I'm used to my feelings and my instincts seeming like hyperbole to others. I'm emotional. I'm tuned in. I'm hyperreactive. I have a hair trigger. I have anxiety and depression.

I also come from a genetic and cultural history of people who ended up in this country because we were hunted and pursued and needed to escape. Over and over and over again. The cells that have come to build the tissues and structures of my body and my brain have been organized by UNSAFETY.

In "normal" suburban upper-class life, this can be a huge detriment. A handicap. It can manifest in the most unhelpful and frankly, startlingly blind ways. I've spent so much of my life reacting and feeling and then trying to understand what makes me tick. I've spent so much time learning to train and control and ignore and channel.

I wasn't made for easy times. I was made for survival. I was made, like an animal, to intuit danger and get the hell out, fast. I was made in the image of fight or flight. I do both better than most people. It's not something I brag about, because it doesn't feel like a good thing most of the time.

I put my kids on a bus to Jewish sleep away camp. Because when my husband and I got married (I'm Jewish, he's not), our pact was this: if our children live in a world where historically they could be targeted and threatened because of their Jewishness (regardless of their actual observance of religion or customs), they deserved to know that being a Jew is not negative. We should give them every opportunity to be proud and happy about their Jewishness. Their belonging should help them to feel good about themselves and the world. It should help them seek connection and understanding of the human condition. They should know songs. They should sing full-throated. They should feel comfort in our traditions when they are useful to them, but never feel threatened or unnecessarily constrained by them.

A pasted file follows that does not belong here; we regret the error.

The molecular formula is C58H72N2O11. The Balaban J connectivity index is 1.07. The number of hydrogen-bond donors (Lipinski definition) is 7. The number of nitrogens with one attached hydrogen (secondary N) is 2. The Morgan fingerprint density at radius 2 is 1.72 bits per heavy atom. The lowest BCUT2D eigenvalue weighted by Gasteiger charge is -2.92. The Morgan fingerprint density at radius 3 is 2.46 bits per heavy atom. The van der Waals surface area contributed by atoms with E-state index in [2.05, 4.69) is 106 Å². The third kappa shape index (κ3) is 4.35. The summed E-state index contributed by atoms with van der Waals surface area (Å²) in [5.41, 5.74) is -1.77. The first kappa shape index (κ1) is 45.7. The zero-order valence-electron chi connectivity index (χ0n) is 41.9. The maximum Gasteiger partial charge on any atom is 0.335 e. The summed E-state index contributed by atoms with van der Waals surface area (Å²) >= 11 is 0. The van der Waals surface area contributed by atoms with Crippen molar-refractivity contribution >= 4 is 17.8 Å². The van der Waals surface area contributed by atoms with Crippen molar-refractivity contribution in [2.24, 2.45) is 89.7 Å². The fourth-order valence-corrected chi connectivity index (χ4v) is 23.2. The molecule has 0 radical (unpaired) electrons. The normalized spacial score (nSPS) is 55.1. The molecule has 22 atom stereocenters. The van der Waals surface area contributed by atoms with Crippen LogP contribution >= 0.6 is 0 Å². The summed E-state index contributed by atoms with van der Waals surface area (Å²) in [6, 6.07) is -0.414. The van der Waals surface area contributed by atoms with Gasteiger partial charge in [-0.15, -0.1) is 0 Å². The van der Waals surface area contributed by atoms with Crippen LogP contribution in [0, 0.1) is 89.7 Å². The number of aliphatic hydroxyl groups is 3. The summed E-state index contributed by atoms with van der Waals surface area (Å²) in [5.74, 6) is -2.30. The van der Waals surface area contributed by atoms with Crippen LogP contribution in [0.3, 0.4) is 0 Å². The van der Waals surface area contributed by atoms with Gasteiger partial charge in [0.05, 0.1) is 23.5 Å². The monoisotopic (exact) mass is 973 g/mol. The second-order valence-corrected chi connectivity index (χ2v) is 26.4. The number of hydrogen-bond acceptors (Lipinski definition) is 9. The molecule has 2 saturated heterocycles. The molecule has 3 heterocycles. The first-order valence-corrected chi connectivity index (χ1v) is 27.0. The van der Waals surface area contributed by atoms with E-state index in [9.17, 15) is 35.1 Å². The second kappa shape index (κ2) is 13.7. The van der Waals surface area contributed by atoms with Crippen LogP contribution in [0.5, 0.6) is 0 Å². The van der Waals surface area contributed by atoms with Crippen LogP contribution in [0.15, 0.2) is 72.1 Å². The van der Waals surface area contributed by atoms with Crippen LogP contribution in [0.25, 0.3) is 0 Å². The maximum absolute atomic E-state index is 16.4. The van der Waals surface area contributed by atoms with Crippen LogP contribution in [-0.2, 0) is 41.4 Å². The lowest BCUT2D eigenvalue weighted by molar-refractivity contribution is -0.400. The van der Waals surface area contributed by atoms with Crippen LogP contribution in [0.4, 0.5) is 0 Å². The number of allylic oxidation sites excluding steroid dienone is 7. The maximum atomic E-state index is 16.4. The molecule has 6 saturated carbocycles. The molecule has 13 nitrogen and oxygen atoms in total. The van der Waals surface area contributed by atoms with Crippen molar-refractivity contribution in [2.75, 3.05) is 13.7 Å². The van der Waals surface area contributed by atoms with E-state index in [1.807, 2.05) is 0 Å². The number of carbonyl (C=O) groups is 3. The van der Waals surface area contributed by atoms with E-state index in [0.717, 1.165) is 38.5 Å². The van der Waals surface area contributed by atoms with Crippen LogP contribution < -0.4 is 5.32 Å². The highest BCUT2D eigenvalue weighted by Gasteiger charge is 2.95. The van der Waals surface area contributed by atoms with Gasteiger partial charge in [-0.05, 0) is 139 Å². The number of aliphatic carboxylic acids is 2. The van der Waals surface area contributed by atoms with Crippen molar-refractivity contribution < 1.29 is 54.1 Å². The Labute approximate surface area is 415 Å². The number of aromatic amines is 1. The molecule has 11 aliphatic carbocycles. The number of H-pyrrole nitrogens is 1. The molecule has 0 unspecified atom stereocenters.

Research funded by Jewish institutions and communities suggests that the number one way to help ground kids in their Jewish identity is to send them to Jewish sleep away camp. It's the glue.

And yet.

I put my kids on a bus to Jewish sleep away camp at a time when our government is putting migrant children into concentration camps.

I bought all the supplies on the list. I washed and labeled and sorted and packed. I zipped up those bags to accompany my children. And then I dropped my children off and couldn't see if they were waving back as the buses drove away.